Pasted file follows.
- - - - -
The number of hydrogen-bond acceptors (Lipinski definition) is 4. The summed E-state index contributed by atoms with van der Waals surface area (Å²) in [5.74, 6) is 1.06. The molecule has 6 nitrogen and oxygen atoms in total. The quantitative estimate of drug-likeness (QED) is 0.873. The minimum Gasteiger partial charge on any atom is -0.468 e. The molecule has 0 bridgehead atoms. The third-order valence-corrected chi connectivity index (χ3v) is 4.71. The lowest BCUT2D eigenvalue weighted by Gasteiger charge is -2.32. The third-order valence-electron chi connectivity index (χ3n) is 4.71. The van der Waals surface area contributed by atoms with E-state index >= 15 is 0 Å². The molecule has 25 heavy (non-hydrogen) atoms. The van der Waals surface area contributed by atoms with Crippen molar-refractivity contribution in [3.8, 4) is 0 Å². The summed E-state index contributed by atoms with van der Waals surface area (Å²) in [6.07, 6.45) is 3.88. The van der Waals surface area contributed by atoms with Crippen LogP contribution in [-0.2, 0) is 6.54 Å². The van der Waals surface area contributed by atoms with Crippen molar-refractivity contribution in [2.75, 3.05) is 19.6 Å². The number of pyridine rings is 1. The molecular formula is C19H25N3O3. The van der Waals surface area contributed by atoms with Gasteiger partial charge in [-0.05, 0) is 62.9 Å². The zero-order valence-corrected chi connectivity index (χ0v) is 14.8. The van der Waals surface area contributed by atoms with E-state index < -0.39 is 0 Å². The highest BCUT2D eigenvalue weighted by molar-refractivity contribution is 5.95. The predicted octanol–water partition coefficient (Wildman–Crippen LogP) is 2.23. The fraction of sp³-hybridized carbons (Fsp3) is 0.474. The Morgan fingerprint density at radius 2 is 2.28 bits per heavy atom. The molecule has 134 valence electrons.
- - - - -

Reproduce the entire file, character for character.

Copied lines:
The number of hydrogen-bond acceptors (Lipinski definition) is 4. The summed E-state index contributed by atoms with van der Waals surface area (Å²) in [5.74, 6) is 1.06. The molecule has 6 nitrogen and oxygen atoms in total. The quantitative estimate of drug-likeness (QED) is 0.873. The minimum Gasteiger partial charge on any atom is -0.468 e. The molecule has 0 bridgehead atoms. The third-order valence-corrected chi connectivity index (χ3v) is 4.71. The lowest BCUT2D eigenvalue weighted by Gasteiger charge is -2.32. The third-order valence-electron chi connectivity index (χ3n) is 4.71. The van der Waals surface area contributed by atoms with E-state index >= 15 is 0 Å². The molecule has 25 heavy (non-hydrogen) atoms. The van der Waals surface area contributed by atoms with Crippen molar-refractivity contribution in [3.8, 4) is 0 Å². The summed E-state index contributed by atoms with van der Waals surface area (Å²) in [6.07, 6.45) is 3.88. The van der Waals surface area contributed by atoms with Crippen LogP contribution in [-0.2, 0) is 6.54 Å². The van der Waals surface area contributed by atoms with Crippen molar-refractivity contribution in [2.75, 3.05) is 19.6 Å². The number of pyridine rings is 1. The molecular formula is C19H25N3O3. The van der Waals surface area contributed by atoms with Gasteiger partial charge in [-0.05, 0) is 62.9 Å². The zero-order valence-corrected chi connectivity index (χ0v) is 14.8. The van der Waals surface area contributed by atoms with E-state index < -0.39 is 0 Å². The highest BCUT2D eigenvalue weighted by molar-refractivity contribution is 5.95. The predicted octanol–water partition coefficient (Wildman–Crippen LogP) is 2.23. The fraction of sp³-hybridized carbons (Fsp3) is 0.474. The Morgan fingerprint density at radius 2 is 2.28 bits per heavy atom. The molecule has 134 valence electrons.